The National Wildlife Federation and Beesponsible team up to save threatened bee populations
The National Wildlife Federation and Beesponsible on March 5 announced the launch of "Don't Kill My Buzz," a social advocacy campaign aimed at reversing the decline of bee populations and promoting bee-friendly, pesticide-free gardening and conservation efforts.
The partnership comes after news last year that the U.S. Fish and Wildlife Service added the first bumble bee (the rusty patched bumble bee) to the endangered species list as part of the U.S. Endangered Species Act. The species was once an excellent pollinator of wildflowers, cranberries and other important crops including plum, apple, alfalfa and onion seed.
"Bees are responsible for one in three bites of food we take. Without them, our entire food production system as well as natural ecosystems would come to a grinding halt," said David Mizejewski, naturalist for the National Wildlife Federation. "But bee populations have been declining at alarming rates. This campaign deals with the issue head-on to educate people on the role they play in the decline and the actions they can take to reverse it."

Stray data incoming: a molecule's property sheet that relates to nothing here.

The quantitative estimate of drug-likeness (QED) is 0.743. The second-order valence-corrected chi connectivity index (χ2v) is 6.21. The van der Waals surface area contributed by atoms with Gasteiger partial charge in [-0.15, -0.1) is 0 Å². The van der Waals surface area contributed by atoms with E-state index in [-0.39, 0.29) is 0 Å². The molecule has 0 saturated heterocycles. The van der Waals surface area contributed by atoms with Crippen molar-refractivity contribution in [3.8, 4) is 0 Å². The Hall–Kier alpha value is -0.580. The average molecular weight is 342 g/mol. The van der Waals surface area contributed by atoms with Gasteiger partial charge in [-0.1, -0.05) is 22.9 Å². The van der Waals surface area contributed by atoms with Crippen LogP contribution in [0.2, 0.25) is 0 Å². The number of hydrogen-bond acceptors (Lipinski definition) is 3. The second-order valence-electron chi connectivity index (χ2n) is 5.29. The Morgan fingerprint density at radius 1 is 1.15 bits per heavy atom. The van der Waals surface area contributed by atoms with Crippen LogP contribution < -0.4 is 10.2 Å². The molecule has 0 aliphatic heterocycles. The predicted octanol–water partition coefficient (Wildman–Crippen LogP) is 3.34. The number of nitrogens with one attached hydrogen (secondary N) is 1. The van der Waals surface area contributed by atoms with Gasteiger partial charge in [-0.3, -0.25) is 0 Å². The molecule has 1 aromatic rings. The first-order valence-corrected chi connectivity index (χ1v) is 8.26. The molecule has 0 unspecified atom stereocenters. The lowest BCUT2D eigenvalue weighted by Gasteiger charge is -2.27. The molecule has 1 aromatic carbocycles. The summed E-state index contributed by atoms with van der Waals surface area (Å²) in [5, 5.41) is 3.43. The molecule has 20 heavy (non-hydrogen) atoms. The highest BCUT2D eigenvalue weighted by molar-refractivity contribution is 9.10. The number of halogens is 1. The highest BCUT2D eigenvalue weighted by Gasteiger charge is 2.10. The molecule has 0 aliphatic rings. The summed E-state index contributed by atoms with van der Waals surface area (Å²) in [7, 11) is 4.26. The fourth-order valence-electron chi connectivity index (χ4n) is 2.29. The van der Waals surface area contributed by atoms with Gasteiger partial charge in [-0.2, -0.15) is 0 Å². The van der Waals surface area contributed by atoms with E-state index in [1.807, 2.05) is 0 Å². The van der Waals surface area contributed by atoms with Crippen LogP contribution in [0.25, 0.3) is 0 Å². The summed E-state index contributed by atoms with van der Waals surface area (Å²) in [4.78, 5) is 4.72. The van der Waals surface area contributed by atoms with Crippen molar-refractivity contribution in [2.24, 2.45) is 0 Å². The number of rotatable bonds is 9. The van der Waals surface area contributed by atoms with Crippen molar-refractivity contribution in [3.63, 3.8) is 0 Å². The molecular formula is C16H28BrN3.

Bee-lovers can participate in the campaign and help spread the word by sharing their love of bees via social media using #dontkillmybuzz and tagging @beesponsible. For each such post, Beesponsible will donate $1 to the National Wildlife Federation (up to $100,000) to support the organization's conservation efforts, such as Garden for Wildlife and other pollinator-friendly, pesticide-free gardening programs. They can also purchase campaign T-shirts via Beesponsible.com, with $5 from each sale also supporting the National Wildlife Federation.
"Don't Kill My Buzz is a playful statement with serious roots, taking the issue of the world's bee decline to a literal level. Our goal is to bring attention to plummeting bee populations and inspire people to do something to help," said Jessica Cummings, communications director for Beesponsible. "We're proud to be supporting the National Wildlife Federation and turning all the buzz about bees into meaningful change."
To learn more about #dontkillmybuzz and other ways to Beesponsible, such as bee-friendly gardening and community activism, visit
and follow Beesponsible on Facebook, Twitter and Instagram.